I did some fairly intense sims on the PK boxes over at the diyaudio thread, and the conclusion I came to was basically that they go a little louder and a LOT lower than boxes did in the 90s.Hey guys what's up? Another tech question, what kind of mid air SPL readings do you think they reach at these shows? Are we talking open air past 150dB barrier (not near the ports I mean in audience). If so that's pretty nuts... Thanks!
The funny thing is that DVDs trump all of these guys. I used to have a giant 10hz tapped horn in my bedroom, the thing was bigger than a refrigerator*, and once in a while a sound effect would cause the whole room to shake. There's some movie sound effects that go into the single digits. I've never seen this in a music track. I *thought* there was some six hertz bass on a Plastikman track called 'Ask Yourself', but it turned out to be a false positive, basically the filter I used to analyze the track wasn't set up right.Great post man, makes perfect sense! The stuff I really dig (DJ Magic Mike, Bass Mekanik, Techmaster PEB, Beat Dominator (mekanik's alias early on in 90's), Bass 305, basically all the "oldschool" Miami and Euro bass stuff, seems to be mostly pure sine tones (fundamentals as you just taught me) with not much harmonics. That's something I always loved was lack of harmonics in the bass. If there's a song with sine wave bass sweeps and drops I'm all over it, (must have equally great treble and mids to show off the highs). I'll have to check out these guys I might like them.
Sadly this. Also been in several mid 50's on music cars and every good EDM show I've been to is more impressive. Bassnectar at Spring Awakening last year from literally a football field away (it was in soldier field lol) hurt my ears during a transient peak, playing va va voom. The stupid koo koo clock noise was Loud, bass wasnt' super impressive at that distance, but you could hear it and feel it some, I know by 50 yards away you could begin to feel the grass moving and your chest had some pressure on it.. I also heard them indoors in bloomington a couple years ago and they were moving clothes inside the middle of the venue on the floor, using less than 1/4 their gear apparently.Also, what you say about experiencing that much bass in an open air venue is spot on. There is no way to compare it to anything else. I've built a car that did 162 on music from the passenger seat, with the doors open, it's a neat experience for sure, but it doesn't compare to loud bass in an open air venue. I think the open air bass wins because you don't have a vibrating car seat, door panels and a thin floorboard distracting you from the sound.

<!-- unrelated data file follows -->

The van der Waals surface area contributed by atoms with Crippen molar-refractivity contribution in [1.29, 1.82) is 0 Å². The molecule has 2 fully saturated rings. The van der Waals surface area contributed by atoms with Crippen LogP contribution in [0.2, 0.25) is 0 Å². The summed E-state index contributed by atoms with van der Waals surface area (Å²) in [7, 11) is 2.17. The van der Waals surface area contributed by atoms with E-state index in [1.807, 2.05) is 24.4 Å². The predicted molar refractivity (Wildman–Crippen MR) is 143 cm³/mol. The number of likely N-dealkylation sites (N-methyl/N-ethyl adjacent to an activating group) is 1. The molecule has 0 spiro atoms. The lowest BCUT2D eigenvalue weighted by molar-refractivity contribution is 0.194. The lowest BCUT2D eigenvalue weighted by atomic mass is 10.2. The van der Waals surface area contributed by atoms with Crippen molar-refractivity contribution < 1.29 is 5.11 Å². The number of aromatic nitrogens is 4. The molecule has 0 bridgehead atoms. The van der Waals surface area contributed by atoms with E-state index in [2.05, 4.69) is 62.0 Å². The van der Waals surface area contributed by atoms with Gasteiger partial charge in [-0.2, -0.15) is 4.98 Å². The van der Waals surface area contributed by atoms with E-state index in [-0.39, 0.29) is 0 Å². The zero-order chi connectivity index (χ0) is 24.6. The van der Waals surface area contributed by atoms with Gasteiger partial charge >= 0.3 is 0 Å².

My TWO Pandora stations are DJ Magic Mike (for work) and Public Enemy (for truck and home)!Great post man, makes perfect sense! The stuff I really dig (DJ Magic Mike, Bass Mekanik, Techmaster PEB, Beat Dominator (mekanik's alias early on in 90's), Bass 305, basically all the "oldschool" Miami and Euro bass stuff, seems to be mostly pure sine tones (fundamentals as you just taught me) with not much harmonics. That's something I always loved was lack of harmonics in the bass. If there's a song with sine wave bass sweeps and drops I'm all over it, (must have equally great treble and mids to show off the highs). I'll have to check out these guys I might like them.
I caught Nine Inch Nails a few weeks ago. They had an L'Acoustic line array set up. It's one of these newer array designs, the ones that mimic the Danley Synergy horn. (Basically the midranges and the compression drivers are mounted coaxially, like a Synergy horn.)
During the concert I noticed something I've *never* heard at a show: imaging.
It wasn't pinpoint, this definitely wasn't The Magic Bus, but it's the first time I've heard a big rig like that actually have something approaching stereo seperation. I'm guessing it's due to a couple things:
1) Coaxially mounting the midranges and the tweeters gets us a point source from about 300hz - 20khz
2) Line arrays still suck, but they've come a long way. With good shading we can lower the level of the edges so it doesn't create all of the horrendous comb filtering that's a staple of line arrays.
There was as an odd side effect though: It sounded polite! I think this was due to the absolutely insane number of elements, the entire system was basically loafing. It was a very odd sensation. I almost wish they had a way to crank up the distortion. The sensation was a lot like when I listened to some well known tracks on Jon's Magic Bus. The distortion is insanely low, but it's so low it almost feels like it might need to be added back.
I guess this is one of those things you probably get used to, but I'm not entirely sure I *want* my music to sound that clean. Again, this goes against the whole idea of hifi, but Nine Inch Nails playing at 120dB but sounding clear as an unmuddied lake was a bit odd.